# Stochastic RSI (STOCH RSI)

#### Definition

The Stochastic RSI indicator (Stoch RSI) is essentially an indicator of an indicator. It is used in technical analysis to provide a stochastic calculation to the RSI indicator. This means that it is a measure of RSI relative to its own high/low range over a user defined period of time. The Stochastic RSI is an oscillator that calculates a value between 0 and 1 which is then plotted as a line. This indicator is primarily used for identifying overbought and oversold conditions.

#### History

The Stochastic RSI (Stoch RSI) indicator was developed by Tushard Chande and Stanley Kroll. They introduced their indicator in their 1994 book The New Technical Trader.

#### The basics

It is important to remember that the Stoch RSI is an indicator of an indicator making it two steps away from price. RSI is one step away from price and therefore a stochastic calculation of the RSI is two steps away. This is important because as with any indicator that is multiple steps away from price, Stoch RSI can have brief disconnects from actual price movement. That being said, as a range bound indicator, the Stoch RSI's primary function is identifying crossovers as well as overbought and oversold conditions.

#### What to look for

##### Overbought/Oversold

Overbought and Oversold conditions are traditionally different than the RSI. While RSI overbought and oversold conditions are traditionally set at 70 for overbought and 30 for oversold, Stoch RSI are typically .80 and .20 respectively. When using the Stoch RSI, overbought and oversold work best when trading along with the underlying trend.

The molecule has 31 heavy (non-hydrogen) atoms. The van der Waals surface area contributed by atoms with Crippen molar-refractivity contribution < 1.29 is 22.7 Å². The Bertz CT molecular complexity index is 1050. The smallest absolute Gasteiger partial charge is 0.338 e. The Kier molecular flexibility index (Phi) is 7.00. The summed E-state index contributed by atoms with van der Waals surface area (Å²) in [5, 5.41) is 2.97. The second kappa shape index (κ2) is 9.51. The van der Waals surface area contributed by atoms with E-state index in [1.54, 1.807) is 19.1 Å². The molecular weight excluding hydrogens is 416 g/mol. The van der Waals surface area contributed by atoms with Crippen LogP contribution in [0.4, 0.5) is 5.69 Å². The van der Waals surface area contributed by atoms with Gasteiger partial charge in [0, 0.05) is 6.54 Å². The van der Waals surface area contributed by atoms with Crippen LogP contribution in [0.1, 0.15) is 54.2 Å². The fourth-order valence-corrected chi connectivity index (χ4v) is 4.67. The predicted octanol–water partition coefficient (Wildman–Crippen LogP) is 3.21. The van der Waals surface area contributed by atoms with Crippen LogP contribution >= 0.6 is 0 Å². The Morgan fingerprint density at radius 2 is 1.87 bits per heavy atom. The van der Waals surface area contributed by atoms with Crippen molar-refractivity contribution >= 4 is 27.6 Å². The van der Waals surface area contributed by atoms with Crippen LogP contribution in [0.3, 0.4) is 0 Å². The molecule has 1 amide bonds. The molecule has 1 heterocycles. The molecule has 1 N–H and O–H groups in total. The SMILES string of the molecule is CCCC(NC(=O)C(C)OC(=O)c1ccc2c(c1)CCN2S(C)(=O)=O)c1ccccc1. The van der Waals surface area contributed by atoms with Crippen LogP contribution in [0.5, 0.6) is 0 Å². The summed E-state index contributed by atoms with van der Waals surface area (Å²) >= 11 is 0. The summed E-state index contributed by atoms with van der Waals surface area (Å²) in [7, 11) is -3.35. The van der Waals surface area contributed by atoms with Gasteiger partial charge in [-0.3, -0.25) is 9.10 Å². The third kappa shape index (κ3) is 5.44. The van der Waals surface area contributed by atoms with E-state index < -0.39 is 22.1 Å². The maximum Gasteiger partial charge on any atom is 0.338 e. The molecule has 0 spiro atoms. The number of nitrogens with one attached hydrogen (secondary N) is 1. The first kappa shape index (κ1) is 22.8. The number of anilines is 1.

During an uptrend, look for oversold conditions for points of entry.

During a downtrend, look for overbought conditions for points of entry.

#### Summary

When using Stoch RSI in technical analysis, a trader should be careful. By adding the Stochastic calculation to RSI, speed is greatly increased. This can generate many more signals and therefore more bad signals as well as the good ones. Stoch RSI needs to be combined with additional tools or indicators in order to be at its most effective. Using trend lines or basic chart pattern analysis can help to identify major, underlying trends and increase the Stoch RSI's accuracy. Using Stoch RSI to make trades that go against the underlying trend is a dangerous proposition.

#### Inputs

##### K

The time period to be used in calculating the %K. 3 is the default.

##### D

% D = Percent of Deviation between price and the average of previous prices (Momentum). The time period to be used in calculating the %D. 3 is the default.

##### RSI Length

The time period to be used in calculating the RSI

##### Stochastic Length

The time period to be used in calculating the Stochastic

#### K

Can toggle the visibility of the %K as well as the visibility of a price line showing the actual current value of the %K. Can also select the %K Line's color, line thickness and visual style (Line is the Default).

##### D

Can toggle the visibility of the %D as well as the visibility of a price line showing the actual current value of the %D. Can also select the %D Line's color, line thickness and visual style (Line is the Default).

##### Upper Band

Can toggle the visibility of a line indicating overbought levels. Can also select the line’s value, line thickness, value and visual type (dashes is the default).

##### Lower Band

Can toggle the visibility of a line indicating oversold levels. Can also select the line’s value, line thickness, value and visual type (dashes is the default).

##### Background

Toggles the visibility of a Background color within the Bands. Can also change the Color itself as well as the opacity.

##### Precision

Sets the number of decimal places to be left on the indicator's value before rounding up. The higher this number, the more decimal points will be on the indicator's value.